“This reflects badly on Trussville as a whole city,” Brooke Nielsen told the board. “Because we play on a rundown, grass field it gets muddy very quickly, and the mud and water cause the strings on our expensive sticks, as well as the other team’s, to wear down very quickly. If we were allowed to play in our stadium it would solve the majority of these problems.”
The boys’ lacrosse team has also been told they are not allowed to play at the stadium. A parent of one of the team members said the boys’ team has been practicing on the field at Clay-Chalkville High School.
JANUARY 2020: CONTINUED PUSH
The group asking for use of the stadium once again attended the Trussville City School Board meeting on Tuesday, Jan. 21, 2020. Tandi Smith spoke during the meeting and asked for an answer from the board. The board thanked her for attending. Smith was not given an answer at that time.
On Thursday, Jan. 23, during the city council workshop, council members discussed the issue with Smith and with each other.
Councilmember Zack Steele first asked Smith to clarify the team’s insurance policy. Smith said the $1 million policy covers players and all stadium facilities.
Councilmember Jef Freeman, who serves as the city council’s liaison to the school board, asked Smith if all players were students from Hewitt-Trussville High School. Smith said all the boys’ team players are students but two of the players on the girls’ team are enrolled in home school.
Smith went onto say the team would be willing to raise funds in order to pay for the cleanup of the stadium and for power during events. Mayor Buddy Choat said he thinks it will take time to weigh the costs of play on the field, so he wouldn’t expect a measure to be approved for this season.
“We’re all in agreement that we would like to work with them to see if there’s a way to make this happen,” Choat told Smith. “I don’t want to say it’s a tricky subject but it is because you’re not affiliated with the school and you’re not affiliated with the city, you’re not sanctioned.”
Smith again pointed out that no lacrosse program in the region is sanctioned through the AHSAA, but other schools allow their teams to play on their fields.
Steele said he spoke with the Athletic Director at Mountain Brook High School about how their program is able to play on their football field. Steele said the team has a lease agreement in place with their lacrosse club. It is important to note the Mountain Brook City School system owns the property where the stadium sits.
Steele said since taxpayer money helped pay for the stadium in Trussville, he believes the city should be able to work something out for the lacrosse teams. Councilmember Alan Taylor disagreed.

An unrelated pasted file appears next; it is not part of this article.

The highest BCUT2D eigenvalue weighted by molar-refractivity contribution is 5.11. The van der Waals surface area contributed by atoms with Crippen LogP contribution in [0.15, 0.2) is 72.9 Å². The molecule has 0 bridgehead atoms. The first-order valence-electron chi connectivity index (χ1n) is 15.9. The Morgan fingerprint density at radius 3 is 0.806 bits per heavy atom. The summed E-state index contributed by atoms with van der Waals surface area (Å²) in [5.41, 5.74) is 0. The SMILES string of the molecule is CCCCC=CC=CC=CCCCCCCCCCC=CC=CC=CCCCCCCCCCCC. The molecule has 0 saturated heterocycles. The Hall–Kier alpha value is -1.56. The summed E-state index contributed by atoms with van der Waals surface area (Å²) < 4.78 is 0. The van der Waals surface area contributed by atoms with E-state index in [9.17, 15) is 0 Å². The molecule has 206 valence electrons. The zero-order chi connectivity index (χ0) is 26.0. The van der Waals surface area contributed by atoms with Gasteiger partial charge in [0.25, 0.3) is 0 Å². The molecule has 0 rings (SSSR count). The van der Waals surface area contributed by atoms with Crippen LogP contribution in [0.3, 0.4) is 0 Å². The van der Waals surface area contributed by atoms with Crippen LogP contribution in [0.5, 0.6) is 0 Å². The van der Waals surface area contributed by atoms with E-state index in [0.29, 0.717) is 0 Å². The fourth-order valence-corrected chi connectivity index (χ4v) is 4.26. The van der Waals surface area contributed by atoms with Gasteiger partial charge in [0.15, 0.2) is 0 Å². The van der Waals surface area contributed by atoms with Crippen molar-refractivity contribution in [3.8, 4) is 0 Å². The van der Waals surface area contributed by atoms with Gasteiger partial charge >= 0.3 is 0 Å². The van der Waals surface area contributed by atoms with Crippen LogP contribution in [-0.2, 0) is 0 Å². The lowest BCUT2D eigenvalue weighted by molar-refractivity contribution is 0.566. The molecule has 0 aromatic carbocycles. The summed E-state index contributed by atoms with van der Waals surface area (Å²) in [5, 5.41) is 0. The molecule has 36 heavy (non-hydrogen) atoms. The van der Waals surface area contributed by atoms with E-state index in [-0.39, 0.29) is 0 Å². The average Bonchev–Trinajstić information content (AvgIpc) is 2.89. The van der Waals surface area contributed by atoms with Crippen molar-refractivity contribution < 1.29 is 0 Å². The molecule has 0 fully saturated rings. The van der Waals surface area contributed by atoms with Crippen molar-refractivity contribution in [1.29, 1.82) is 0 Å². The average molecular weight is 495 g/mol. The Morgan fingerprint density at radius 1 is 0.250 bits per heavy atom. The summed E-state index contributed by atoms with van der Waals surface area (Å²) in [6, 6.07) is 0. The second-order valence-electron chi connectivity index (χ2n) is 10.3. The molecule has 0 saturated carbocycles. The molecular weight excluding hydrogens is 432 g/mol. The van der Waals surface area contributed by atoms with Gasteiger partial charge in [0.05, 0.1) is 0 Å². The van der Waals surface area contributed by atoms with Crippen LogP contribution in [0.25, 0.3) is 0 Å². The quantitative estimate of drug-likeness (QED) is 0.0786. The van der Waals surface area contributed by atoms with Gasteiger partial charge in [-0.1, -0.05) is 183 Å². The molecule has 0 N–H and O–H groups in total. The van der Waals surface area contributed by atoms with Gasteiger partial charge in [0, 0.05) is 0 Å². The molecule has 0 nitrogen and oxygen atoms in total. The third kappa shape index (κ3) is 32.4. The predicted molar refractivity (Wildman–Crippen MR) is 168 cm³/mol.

“This is a school issue, this is not a city issue,” said Taylor. “That’s the way we’ve done it. There is no resolution that needs to come to the city because it’s a school issue.”
Taylor said when the stadium was built, then-Mayor Gene Melton had a verbal agreement with the school system.
“Mayor Melton said, ‘That’s yall’s stadium, don’t come for us for maintenance, don’t come for us for anything. It’s yours to take care of,'” said Taylor.
Taylor said a good example of how the responsibility falls with the school system, is the fact that taxpayer dollars also paid for school buildings, yet the school system makes decisions on who uses them. Taylor said the concern he has with making decisions over the stadium, includes assuming responsibility for the facility and the costs associated with that responsibility.
“Just remember, with control, comes the cost of maintenance,” Taylor said. “The school has absorbed all the costs of maintenance and all the control of operating it.”
Taylor added that the school board has already made the decision to avoid renting or leasing the stadium to outside entities. He also said while the city took out a bond issue to purchase the stadium, the school system is paying the debt owed.
However, upon review, it was found that the city does pay the debt on the stadium. Out of the city’s 4% sales tax, the school system gets 1%. Before the city sends the 1% to the school system every month, they take out the monthly payments on the debt owed on Paine Elementary, Magnolia Elementary and Hewitt-Trussville High School. No money is taken out for the payment on the debt for the stadium.
The school system pays for insurance and upkeep on the stadium.
Choat said the city has a meeting planned with TCS Superintendent Pattie Neill and board president Kathy Brown. He believes a written agreement should be put in place.
Steele said showcasing the stadium to teams from out of town could be a positive reflection on the city of Trussville. He also said the draw could bring in revenue to the city.
“I don’t really know if we’ve been given a good reason why,” Steele said “I’m not saying that the school board has to give us a good reason why. I would like for them to, but I’m not saying they have to. Just know that we are going to try in any way that we can.”
Taylor said he agrees with Steele when it comes to showcasing the stadium. He said he isn’t against the lacrosse team using the stadium, he just doesn’t want the city to interfere with a decision the school board has already made.
After listening to discussions among other council members and Smith, Jef Freeman said he is concerned that there is no written agreement on the use of the stadium.
“We’ve got an issue because it was not properly documented when all of this was done and it was built and control was turned over to the school board,” said Freeman. “It was done on some flimsy, ‘here do-it, we’re not going to blah, blah, blah blah, blah.’ That’s not the way it should’ve been done and those loose ends need to be tied up by this council and this administration before somebody is debating this 10 years from now and there’s still nothing in place.”
Freeman said written agreements need to be in place for the stadium and all school buildings.
Smith said the supporters of the lacrosse team’s use of the stadium will continue to attend Trussville City School Board meetings and the Trussville City Council meetings until they get answers.
“I hope that if you do decide to get it buttoned up, that you will consider asking them to please allow community organizations that meet certain criteria … to light it up,” said Smith.